- 20% to 30% of children have difficulty sleeping
- 2% of app descriptions reviewed included sleep improvement strategies
- 21.6% of apps had at least one evidence-based behavioral sleep strategy
Many young children have trouble sleeping, which may lead to consequences including behavioral and physical problems and stress for parents. While sleep problems are common, many families face barriers to accessing specialized sleep care from providers trained in empirically supported behavioral sleep strategies.
Smartphone apps are a more accessible source of help with childhood sleep problems. But although apps are convenient, studies of sleep apps targeted towards adults found that less than half were based on evidence-based practices. No previous studies have been conducted on sleep apps specifically catered to children.
Researchers from the Breathing Institute at Children’s Hospital Colorado had two goals for this study:
- Examine the number of available sleep apps for children and their characteristics
- Analyze the purported features and claims in the developer description of these apps
Researchers searched for children’s sleep apps in Apple iTunes and Google Play using the terms “kids sleep,” “child sleep,” and “baby sleep.” Out of the 649 apps identified, 566 were excluded because they were not for children, not for sleep, and had less than 100,000 downloads.
A content analysis was conducted on the developers’ description in the remaining 83 apps, documenting:
- Type of app
- User rating
- Number of users
Evidence-based behavioral strategies were evaluated based on the ABC’s of SLEEPING pediatric sleep recommendations.
The following recommendations received a rating of strong or moderate support and were included in a checklist for analysis of the app descriptions:
- Sufficient sleep opportunity for age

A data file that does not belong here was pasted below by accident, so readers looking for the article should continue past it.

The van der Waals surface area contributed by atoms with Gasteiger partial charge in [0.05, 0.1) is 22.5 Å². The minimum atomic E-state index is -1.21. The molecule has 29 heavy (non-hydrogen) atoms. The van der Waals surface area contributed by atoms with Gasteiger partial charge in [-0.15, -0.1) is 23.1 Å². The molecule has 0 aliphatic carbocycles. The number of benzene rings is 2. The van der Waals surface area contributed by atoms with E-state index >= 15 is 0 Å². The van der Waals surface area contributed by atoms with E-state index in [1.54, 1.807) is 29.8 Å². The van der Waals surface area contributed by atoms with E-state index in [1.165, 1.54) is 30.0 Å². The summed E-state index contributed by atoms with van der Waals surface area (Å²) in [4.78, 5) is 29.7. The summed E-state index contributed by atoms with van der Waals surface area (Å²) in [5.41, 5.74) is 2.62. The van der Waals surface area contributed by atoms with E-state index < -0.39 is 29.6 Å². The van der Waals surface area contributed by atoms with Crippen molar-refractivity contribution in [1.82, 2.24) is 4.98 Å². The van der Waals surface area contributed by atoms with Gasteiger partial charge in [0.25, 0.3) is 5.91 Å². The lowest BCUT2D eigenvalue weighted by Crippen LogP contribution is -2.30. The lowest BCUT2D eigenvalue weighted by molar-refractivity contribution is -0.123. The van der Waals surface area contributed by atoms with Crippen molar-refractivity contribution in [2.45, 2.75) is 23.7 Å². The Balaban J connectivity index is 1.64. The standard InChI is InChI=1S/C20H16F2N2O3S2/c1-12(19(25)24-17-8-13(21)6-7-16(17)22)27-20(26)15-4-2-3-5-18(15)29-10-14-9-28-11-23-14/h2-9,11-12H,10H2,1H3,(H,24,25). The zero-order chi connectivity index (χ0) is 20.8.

- Bedtime no later than 9 p.m.
- Consistent sleep schedule
- Bedtime routines
- Limited access to electronics during and after bedtime
- Independent sleep skill development
- Emotional needs met during the day
Types of sleep apps
Sleep improvement strategy apps
There were only two apps that gave advice and helped parents track children’s sleep patterns, included recommendations by sleep experts and provided guided steps for sleep.
Huckleberry: Baby & Child Tracker, Sleep Experts
- Described as offering recommendations and personalized guidance from nurse practitioners, certified sleep consultants and board-certified behavioral therapists
- Fee-based analysis and recommendations of child’s sleep schedule
Johnson’s Bedtime Baby Sleep
- Recommends three-step bedtime routine for children (bath, massage, quiet time)
- Published trial found parents reported increased sleep duration and improved sleep quality after use of the app
White noise or music apps
Baby Night Light - Sleep Aid
- Features sound detection to automatically turn on a nightlight to soothe the child if they awoke
Bedtime games or stories
Moshi Twilight Sleep Stories: Kids Bedtime App
- Only app to use audio-only stories, meditations, music, and sounds to help children sleep
A content analysis identified five common themes among the app descriptions:
- Helps child fall asleep (46%)
- Improve well-being and development (22%)
- Stop crying at bedtime (9%)
- Develop good sleeping habits (8%)
- Huckleberry: Baby & Child Tracker, Sleep Experts and Johnson’s Bedtime Baby Sleep: only apps to report empirical support and use behavioral strategies
- Johnson’s: only app clinically proven to help baby fall asleep faster and sleep through the night better
- Trusted by parents (6%)
Eighteen apps had at least one evidence-based behavioral sleep strategy. Three apps contained more than one:
- Johnson’s: bedtime routines, consistent sleep scheduling
- Moshi Twilight Sleep Stories: Kids Bedtime App: relaxation, bedtime routines
- Huckleberry: relaxation, bedtime routines, consistent sleep scheduling, and sufficient sleep opportunity for age
Discussion and conclusion: Despite many options, few sleep apps include evidence-based behavioral strategies
Study authors noted that apps targeting sleep in pediatric populations were less likely to incorporate evidence-based behavioral strategies than sleep apps targeted to adult populations. This is consistent with previous findings from investigations of other apps meant to address childhood sleep difficulties. Some apps promoted one evidence-based strategy while contradicting another; white noise apps used for regulating sleep through sound required visual use of an electronic device.
Collaboration between app developers and sleep researchers could help create apps supported by evidence to help with children’s sleep. Clinicians can support families in selecting apps that align with evidence.